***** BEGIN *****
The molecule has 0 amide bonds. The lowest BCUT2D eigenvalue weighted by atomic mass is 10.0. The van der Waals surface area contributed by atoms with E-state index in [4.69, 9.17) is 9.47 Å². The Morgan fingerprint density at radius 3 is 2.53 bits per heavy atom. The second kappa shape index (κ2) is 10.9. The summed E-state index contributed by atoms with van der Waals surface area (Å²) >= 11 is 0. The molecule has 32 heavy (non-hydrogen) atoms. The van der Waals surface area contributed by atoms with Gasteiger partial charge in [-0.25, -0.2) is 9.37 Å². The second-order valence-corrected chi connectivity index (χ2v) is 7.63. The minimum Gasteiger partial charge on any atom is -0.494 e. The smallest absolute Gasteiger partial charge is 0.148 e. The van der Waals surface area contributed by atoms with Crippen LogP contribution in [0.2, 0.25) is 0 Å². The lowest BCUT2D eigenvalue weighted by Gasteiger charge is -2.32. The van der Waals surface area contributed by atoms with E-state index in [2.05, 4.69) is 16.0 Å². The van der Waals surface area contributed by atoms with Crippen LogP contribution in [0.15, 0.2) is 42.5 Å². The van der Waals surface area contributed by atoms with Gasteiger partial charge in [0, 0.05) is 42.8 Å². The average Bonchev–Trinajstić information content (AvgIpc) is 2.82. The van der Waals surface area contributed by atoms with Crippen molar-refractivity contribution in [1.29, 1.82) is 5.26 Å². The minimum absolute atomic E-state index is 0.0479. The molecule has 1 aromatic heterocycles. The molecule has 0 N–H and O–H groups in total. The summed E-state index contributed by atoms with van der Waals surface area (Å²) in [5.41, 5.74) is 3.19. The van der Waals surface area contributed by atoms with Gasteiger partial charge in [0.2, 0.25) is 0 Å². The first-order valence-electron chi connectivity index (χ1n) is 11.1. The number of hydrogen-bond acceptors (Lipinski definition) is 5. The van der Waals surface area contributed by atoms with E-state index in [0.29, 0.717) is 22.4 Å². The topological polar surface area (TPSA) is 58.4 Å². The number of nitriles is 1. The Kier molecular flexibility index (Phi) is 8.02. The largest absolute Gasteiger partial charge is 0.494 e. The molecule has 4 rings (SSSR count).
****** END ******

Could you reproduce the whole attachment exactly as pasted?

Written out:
The molecule has 0 amide bonds. The lowest BCUT2D eigenvalue weighted by atomic mass is 10.0. The van der Waals surface area contributed by atoms with E-state index in [4.69, 9.17) is 9.47 Å². The Morgan fingerprint density at radius 3 is 2.53 bits per heavy atom. The second kappa shape index (κ2) is 10.9. The summed E-state index contributed by atoms with van der Waals surface area (Å²) >= 11 is 0. The molecule has 32 heavy (non-hydrogen) atoms. The van der Waals surface area contributed by atoms with Gasteiger partial charge in [-0.25, -0.2) is 9.37 Å². The second-order valence-corrected chi connectivity index (χ2v) is 7.63. The minimum Gasteiger partial charge on any atom is -0.494 e. The smallest absolute Gasteiger partial charge is 0.148 e. The van der Waals surface area contributed by atoms with Crippen LogP contribution in [0.2, 0.25) is 0 Å². The lowest BCUT2D eigenvalue weighted by Gasteiger charge is -2.32. The van der Waals surface area contributed by atoms with E-state index in [2.05, 4.69) is 16.0 Å². The van der Waals surface area contributed by atoms with Crippen LogP contribution in [0.15, 0.2) is 42.5 Å². The van der Waals surface area contributed by atoms with Gasteiger partial charge in [0, 0.05) is 42.8 Å². The average Bonchev–Trinajstić information content (AvgIpc) is 2.82. The van der Waals surface area contributed by atoms with Crippen molar-refractivity contribution in [1.29, 1.82) is 5.26 Å². The minimum absolute atomic E-state index is 0.0479. The molecule has 1 aromatic heterocycles. The molecule has 0 N–H and O–H groups in total. The summed E-state index contributed by atoms with van der Waals surface area (Å²) in [5.41, 5.74) is 3.19. The van der Waals surface area contributed by atoms with Gasteiger partial charge in [0.2, 0.25) is 0 Å². The first-order valence-electron chi connectivity index (χ1n) is 11.1. The number of hydrogen-bond acceptors (Lipinski definition) is 5. The van der Waals surface area contributed by atoms with E-state index in [0.29, 0.717) is 22.4 Å². The topological polar surface area (TPSA) is 58.4 Å². The number of nitriles is 1. The Kier molecular flexibility index (Phi) is 8.02. The largest absolute Gasteiger partial charge is 0.494 e. The molecule has 4 rings (SSSR count).